Two of the nation’s major airlines watched their unconsolidated earnings travel in opposite directions during the first half of fiscal 1999, with industry leader Japan Airlines Co.’s falling and Japan Air System Co.’s increasing, reports released Friday showed.

JAL reported an unconsolidated pretax profit of 18.7 billion yen for the April-September period, down 36.1 percent from the same period last year. Company officials blamed the steep appreciation of the yen and reduced income from aircraft-related businesses.

JAL’s net profit during the period shrank 65.2 percent from the same period last year to 6.4 billion yen, while sales fell 2.6 percent from the previous year to 599 billion yen.

However, it managed to secure an 8.4 percent rise in operating profit to 30 billion yen due to reduced business costs, officials said.

Despite a 10 percent increase in the number of its international route passengers, revenue from these flights decreased 3 percent from the previous year, partly because of a decline in the number of first- and business-class passengers, they said.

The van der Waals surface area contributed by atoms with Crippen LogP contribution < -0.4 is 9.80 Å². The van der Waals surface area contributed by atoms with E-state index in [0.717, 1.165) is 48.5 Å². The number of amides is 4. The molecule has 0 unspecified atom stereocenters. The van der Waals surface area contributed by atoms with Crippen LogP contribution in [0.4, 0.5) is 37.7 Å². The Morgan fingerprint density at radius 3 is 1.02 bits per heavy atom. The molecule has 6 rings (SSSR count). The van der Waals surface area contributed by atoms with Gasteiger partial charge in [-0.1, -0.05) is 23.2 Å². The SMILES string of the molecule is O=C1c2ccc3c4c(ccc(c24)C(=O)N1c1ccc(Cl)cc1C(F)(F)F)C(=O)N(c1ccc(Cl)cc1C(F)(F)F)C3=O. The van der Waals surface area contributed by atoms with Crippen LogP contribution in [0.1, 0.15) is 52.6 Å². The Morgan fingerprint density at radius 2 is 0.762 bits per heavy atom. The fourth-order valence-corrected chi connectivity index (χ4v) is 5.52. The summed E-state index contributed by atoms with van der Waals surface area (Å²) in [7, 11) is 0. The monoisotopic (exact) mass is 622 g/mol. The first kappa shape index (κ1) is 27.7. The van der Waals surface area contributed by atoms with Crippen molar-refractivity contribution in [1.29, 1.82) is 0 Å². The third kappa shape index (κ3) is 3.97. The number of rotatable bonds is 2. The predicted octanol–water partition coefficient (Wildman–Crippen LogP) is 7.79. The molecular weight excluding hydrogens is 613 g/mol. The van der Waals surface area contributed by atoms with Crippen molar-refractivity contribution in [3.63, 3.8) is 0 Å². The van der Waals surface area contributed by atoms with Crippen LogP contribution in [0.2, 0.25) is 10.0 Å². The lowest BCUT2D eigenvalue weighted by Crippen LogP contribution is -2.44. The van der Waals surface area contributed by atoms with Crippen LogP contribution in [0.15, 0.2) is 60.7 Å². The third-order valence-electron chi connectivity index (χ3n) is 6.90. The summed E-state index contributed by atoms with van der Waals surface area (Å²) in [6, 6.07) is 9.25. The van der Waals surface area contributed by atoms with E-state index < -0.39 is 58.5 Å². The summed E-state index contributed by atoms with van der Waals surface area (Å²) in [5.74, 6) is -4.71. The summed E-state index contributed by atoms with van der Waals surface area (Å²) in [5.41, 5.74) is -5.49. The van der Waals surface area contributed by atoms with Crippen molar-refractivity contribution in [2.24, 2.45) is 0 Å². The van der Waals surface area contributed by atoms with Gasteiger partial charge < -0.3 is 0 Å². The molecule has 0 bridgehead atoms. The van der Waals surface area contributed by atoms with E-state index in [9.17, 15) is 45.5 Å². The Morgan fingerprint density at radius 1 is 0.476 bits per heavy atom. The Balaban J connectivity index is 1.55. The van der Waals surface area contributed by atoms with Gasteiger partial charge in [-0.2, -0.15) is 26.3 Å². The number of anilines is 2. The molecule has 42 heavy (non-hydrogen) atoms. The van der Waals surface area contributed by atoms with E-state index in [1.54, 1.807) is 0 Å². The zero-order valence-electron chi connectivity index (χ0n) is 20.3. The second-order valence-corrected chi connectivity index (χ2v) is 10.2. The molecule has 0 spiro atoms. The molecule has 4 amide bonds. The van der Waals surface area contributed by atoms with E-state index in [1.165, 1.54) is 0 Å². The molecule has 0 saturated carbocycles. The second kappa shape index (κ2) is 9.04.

On the other hand, JAS saw its unconsolidated pretax profit surge 61.8 percent to 4 billion yen during the six-month period, thanks to increased income from international flights and reduced business costs, company officials reported.

The carrier reported an operating profit of 7.7 billion yen, compared with 2 billion yen for the same period last year, and it logged a net profit of 4 billion yen, up from a net loss of 237 million yen reported last year.

JAS’ revenue from international passenger flights doubled with the opening of two routes between Japan and China. That also led to an 80 percent increase in international passengers from the same period last year.

The airline’s sales rose 2.7 percent from the same period last year to 176 billion yen.

Both airlines said that although they saw an increase in the number of domestic flight passengers by 3 percent to 4 percent compared to a year earlier, income from domestic flights fell because of intensified competition.

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